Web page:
Title

Adverse perinatal outcomes in a large United States birth cohort during the COVID-19 pandemic

Document Type

Journal Article

Publication Date

2-1-2022

Journal

American journal of obstetrics & gynecology MFM

Volume

4

Issue

3

DOI

10.1016/j.ajogmf.2022.100577

Keywords

COVID-19; adverse perinatal outcomes; high-risk pregnancy

Abstract

BACKGROUND: The impact of coronavirus disease 2019 (COVID-19) on adverse perinatal outcomes remains unclear. OBJECTIVE: This study aimed to investigate whether COVID-19 is associated with adverse perinatal outcomes in a large national dataset and to examine the rates of adverse outcomes during the pandemic compared with the rates of adverse outcomes during the prepandemic period. STUDY DESIGN: This observational cohort study included 683,905 patients, between the ages of 12 and 50, hospitalized for childbirth and abortion between January 1, 2019, and May 31, 2021. During the prepandemic period, 271,444 women were hospitalized for childbirth. During the pandemic, 308,532 women were hospitalized for childbirth, and 2708 women had COVID-19. The associations between COVID-19 and inhospital adverse perinatal outcomes were examined using propensity score-adjusted logistic regression. RESULTS: Women with COVID-19 were more likely to experience both early and late preterm birth (adjusted odds ratios, 1.38 [95% confidence interval, 1.1-1.7] and 1.62 [95% confidence interval, 1.3-1.7], respectively), preeclampsia (adjusted odds ratio, 1.2 [95% confidence interval, 1.0-1.4]), disseminated intravascular coagulopathy (adjusted odds ratio, 1.57 [95% confidence interval, 1.1-2.2]), pulmonary edema (adjusted odds ratio, 2.7 [95% confidence interval, 1.1-6.3]), and need for mechanical ventilation (adjusted odds ratio, 8.1 [95% confidence interval, 3.8-17.3]) than women without COVID-19. There was no significant difference in the prevalence of stillbirth among women with COVID-19 (16/2708) and women without COVID-19 (174/39,562) (P=.257). There was no difference in adverse outcomes among women who delivered during the pandemic vs prepandemic period. Combined inhospital mortality was significantly higher for women with COVID-19 (147 [95% confidence interval, 3.0-292.0] vs 2.5 [95% confidence interval, 0.0-7.5] deaths per 100,000 women). Women diagnosed with COVID-19 within 30 days before hospitalization were more likely to experience early preterm birth, placental abruption, and mechanical ventilation than women diagnosed with COVID-19 >30 days before hospitalization for childbirth (4.0% vs 2.4% for early preterm birth [adjusted odds ratio, 1.7; 95% confidence interval, 1.1-2.7]; 2.2% vs 1.2% for placental abruption [adjusted odds ratio, 1.86; 95% confidence interval, 1.0-3.4]; and 0.9% vs 0.1% for mechanical ventilation [adjusted odds ratio, 13.7; 95% confidence interval, 1.8-107.2]). CONCLUSION: Women with COVID-19 had a higher prevalence of adverse perinatal outcomes and increased in-hospital mortality, with the highest risk occurring when the diagnosis was within 30 days of hospitalization, raising the possibility of a high-risk period.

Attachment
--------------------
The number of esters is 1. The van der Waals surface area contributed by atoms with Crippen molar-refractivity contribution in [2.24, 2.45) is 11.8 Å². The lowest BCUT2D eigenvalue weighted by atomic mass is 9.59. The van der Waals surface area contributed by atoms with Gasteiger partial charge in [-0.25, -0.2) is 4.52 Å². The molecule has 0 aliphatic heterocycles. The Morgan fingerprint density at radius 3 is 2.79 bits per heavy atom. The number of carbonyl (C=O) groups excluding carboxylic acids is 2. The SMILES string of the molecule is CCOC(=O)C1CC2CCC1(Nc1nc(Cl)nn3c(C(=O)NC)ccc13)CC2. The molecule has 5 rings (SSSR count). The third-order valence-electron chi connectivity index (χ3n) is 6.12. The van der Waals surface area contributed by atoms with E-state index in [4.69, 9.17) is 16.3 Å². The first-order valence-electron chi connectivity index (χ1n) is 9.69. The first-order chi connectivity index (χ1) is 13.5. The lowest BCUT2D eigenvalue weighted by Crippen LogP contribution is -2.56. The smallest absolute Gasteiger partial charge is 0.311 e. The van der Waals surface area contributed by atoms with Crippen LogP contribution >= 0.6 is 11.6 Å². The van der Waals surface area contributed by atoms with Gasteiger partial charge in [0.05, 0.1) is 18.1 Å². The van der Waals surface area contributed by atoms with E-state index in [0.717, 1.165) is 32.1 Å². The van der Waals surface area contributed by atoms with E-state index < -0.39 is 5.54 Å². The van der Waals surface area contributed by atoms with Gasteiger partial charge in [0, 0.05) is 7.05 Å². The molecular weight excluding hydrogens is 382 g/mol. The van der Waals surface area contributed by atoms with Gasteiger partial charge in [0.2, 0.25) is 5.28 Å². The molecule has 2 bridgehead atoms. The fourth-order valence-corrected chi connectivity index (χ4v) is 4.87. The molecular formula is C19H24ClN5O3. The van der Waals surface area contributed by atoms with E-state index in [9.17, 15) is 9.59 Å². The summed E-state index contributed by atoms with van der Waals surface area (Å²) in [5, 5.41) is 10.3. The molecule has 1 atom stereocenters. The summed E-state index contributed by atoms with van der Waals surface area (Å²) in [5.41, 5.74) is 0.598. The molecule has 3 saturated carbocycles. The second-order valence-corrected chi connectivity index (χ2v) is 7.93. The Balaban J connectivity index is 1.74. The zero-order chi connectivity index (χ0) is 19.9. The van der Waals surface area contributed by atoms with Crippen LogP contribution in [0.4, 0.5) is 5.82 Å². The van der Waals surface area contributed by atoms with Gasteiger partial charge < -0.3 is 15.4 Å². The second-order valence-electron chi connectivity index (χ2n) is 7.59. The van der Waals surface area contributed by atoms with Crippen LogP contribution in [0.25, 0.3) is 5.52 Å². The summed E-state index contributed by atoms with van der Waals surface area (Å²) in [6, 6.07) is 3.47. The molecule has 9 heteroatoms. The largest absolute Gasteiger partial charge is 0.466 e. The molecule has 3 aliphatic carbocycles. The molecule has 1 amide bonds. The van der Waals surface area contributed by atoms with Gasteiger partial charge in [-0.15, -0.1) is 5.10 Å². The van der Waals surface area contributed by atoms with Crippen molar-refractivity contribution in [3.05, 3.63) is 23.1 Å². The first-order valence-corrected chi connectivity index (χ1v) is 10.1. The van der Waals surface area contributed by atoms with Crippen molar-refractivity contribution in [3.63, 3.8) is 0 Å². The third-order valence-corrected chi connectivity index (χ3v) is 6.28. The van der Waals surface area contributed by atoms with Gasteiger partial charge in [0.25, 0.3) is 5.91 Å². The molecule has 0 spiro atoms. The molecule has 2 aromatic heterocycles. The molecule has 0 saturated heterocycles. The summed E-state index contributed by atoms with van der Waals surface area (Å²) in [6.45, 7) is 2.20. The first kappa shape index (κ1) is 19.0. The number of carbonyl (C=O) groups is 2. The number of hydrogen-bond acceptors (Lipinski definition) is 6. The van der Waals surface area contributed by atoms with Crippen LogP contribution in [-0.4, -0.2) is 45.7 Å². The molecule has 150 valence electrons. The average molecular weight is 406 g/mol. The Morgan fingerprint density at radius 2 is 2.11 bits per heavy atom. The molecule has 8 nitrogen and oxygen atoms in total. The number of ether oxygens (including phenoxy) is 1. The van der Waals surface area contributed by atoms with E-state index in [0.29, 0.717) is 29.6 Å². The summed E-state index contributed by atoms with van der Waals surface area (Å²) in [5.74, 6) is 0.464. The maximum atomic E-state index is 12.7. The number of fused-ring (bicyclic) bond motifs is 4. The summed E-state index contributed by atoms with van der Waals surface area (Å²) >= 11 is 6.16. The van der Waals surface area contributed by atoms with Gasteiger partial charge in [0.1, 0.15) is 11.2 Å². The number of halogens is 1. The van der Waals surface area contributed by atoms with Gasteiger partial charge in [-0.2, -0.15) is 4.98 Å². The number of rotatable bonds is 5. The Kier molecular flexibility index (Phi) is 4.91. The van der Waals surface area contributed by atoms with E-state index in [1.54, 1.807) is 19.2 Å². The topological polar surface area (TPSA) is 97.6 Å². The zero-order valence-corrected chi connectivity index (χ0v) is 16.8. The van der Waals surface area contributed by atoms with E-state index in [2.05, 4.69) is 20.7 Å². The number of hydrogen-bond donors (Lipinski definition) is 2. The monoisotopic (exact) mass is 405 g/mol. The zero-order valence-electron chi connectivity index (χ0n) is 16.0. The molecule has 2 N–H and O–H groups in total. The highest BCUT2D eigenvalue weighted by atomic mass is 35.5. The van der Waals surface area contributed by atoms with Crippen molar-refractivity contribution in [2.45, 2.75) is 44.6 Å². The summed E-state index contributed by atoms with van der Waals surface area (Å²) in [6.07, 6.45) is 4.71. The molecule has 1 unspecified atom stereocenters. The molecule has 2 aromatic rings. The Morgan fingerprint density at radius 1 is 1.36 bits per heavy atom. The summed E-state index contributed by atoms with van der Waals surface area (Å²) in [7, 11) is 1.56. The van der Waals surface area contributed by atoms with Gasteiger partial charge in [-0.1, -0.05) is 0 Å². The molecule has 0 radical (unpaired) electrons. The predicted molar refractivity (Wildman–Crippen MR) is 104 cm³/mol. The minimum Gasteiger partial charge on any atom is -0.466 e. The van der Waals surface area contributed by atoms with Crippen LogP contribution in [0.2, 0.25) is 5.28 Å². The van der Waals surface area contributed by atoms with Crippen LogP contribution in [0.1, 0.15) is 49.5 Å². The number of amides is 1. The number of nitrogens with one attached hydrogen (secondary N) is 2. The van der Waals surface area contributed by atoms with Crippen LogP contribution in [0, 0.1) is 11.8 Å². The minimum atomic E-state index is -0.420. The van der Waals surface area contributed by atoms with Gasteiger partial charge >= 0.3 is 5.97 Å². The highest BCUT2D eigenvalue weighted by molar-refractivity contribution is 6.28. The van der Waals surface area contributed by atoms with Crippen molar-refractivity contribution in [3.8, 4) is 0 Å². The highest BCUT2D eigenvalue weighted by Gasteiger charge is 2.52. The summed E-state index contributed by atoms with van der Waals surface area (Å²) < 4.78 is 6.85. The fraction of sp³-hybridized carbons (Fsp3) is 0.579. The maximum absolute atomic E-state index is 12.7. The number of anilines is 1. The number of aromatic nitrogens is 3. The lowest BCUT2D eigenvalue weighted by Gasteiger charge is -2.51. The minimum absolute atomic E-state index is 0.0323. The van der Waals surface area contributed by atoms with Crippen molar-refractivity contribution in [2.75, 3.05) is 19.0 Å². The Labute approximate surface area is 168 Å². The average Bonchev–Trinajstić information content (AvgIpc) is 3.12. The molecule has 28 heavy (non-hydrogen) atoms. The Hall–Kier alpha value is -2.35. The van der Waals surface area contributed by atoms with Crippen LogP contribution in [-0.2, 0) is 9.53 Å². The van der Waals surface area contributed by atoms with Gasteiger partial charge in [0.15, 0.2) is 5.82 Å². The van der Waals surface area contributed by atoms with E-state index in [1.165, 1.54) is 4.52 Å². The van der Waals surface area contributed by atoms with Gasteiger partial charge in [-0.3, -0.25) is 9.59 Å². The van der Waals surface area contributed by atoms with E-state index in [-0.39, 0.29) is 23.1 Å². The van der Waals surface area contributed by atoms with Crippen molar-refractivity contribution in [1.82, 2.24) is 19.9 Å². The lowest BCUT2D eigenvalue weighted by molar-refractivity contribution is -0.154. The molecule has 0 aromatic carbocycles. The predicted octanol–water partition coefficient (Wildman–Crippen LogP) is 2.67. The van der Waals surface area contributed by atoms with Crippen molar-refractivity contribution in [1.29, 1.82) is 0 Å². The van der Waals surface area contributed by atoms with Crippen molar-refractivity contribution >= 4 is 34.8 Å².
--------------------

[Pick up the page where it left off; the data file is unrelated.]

Department

Obstetrics and Gynecology

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